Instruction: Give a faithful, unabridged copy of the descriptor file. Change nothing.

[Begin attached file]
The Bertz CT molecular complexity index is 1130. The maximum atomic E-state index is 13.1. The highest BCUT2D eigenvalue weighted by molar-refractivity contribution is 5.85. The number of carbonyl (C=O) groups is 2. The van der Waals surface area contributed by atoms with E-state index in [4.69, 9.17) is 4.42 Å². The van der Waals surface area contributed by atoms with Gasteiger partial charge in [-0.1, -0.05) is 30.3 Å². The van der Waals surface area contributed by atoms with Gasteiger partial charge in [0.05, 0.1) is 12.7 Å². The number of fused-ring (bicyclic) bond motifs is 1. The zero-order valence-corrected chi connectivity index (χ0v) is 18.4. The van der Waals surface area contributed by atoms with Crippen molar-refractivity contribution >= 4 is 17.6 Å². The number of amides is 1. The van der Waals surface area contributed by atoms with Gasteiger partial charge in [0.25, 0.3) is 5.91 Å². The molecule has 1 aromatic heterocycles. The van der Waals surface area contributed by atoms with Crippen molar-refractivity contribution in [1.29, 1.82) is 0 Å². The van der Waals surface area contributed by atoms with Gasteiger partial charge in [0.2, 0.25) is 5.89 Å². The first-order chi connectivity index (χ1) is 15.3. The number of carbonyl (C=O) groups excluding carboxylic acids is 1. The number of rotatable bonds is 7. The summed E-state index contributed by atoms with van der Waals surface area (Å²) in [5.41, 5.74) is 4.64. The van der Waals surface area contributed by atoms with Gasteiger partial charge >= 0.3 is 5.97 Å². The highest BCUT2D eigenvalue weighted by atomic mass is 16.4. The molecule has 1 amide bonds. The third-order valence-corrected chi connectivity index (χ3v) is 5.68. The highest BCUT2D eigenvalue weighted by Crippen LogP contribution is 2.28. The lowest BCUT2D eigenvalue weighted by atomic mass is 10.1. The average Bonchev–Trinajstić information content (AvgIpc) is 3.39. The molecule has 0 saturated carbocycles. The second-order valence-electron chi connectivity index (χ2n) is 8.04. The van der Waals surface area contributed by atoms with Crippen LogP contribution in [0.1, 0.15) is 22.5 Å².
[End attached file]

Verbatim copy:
The Bertz CT molecular complexity index is 1130. The maximum atomic E-state index is 13.1. The highest BCUT2D eigenvalue weighted by molar-refractivity contribution is 5.85. The number of carbonyl (C=O) groups is 2. The van der Waals surface area contributed by atoms with E-state index in [4.69, 9.17) is 4.42 Å². The van der Waals surface area contributed by atoms with Gasteiger partial charge in [-0.1, -0.05) is 30.3 Å². The van der Waals surface area contributed by atoms with Gasteiger partial charge in [0.05, 0.1) is 12.7 Å². The number of fused-ring (bicyclic) bond motifs is 1. The zero-order valence-corrected chi connectivity index (χ0v) is 18.4. The van der Waals surface area contributed by atoms with Crippen molar-refractivity contribution >= 4 is 17.6 Å². The number of amides is 1. The van der Waals surface area contributed by atoms with Gasteiger partial charge in [0.25, 0.3) is 5.91 Å². The molecule has 1 aromatic heterocycles. The van der Waals surface area contributed by atoms with Crippen molar-refractivity contribution in [1.29, 1.82) is 0 Å². The van der Waals surface area contributed by atoms with Gasteiger partial charge in [0.2, 0.25) is 5.89 Å². The first-order chi connectivity index (χ1) is 15.3. The number of carbonyl (C=O) groups excluding carboxylic acids is 1. The number of rotatable bonds is 7. The summed E-state index contributed by atoms with van der Waals surface area (Å²) in [5.41, 5.74) is 4.64. The van der Waals surface area contributed by atoms with Gasteiger partial charge >= 0.3 is 5.97 Å². The highest BCUT2D eigenvalue weighted by atomic mass is 16.4. The molecule has 1 amide bonds. The third-order valence-corrected chi connectivity index (χ3v) is 5.68. The highest BCUT2D eigenvalue weighted by Crippen LogP contribution is 2.28. The lowest BCUT2D eigenvalue weighted by atomic mass is 10.1. The average Bonchev–Trinajstić information content (AvgIpc) is 3.39. The molecule has 0 saturated carbocycles. The second-order valence-electron chi connectivity index (χ2n) is 8.04. The van der Waals surface area contributed by atoms with Crippen LogP contribution in [0.1, 0.15) is 22.5 Å².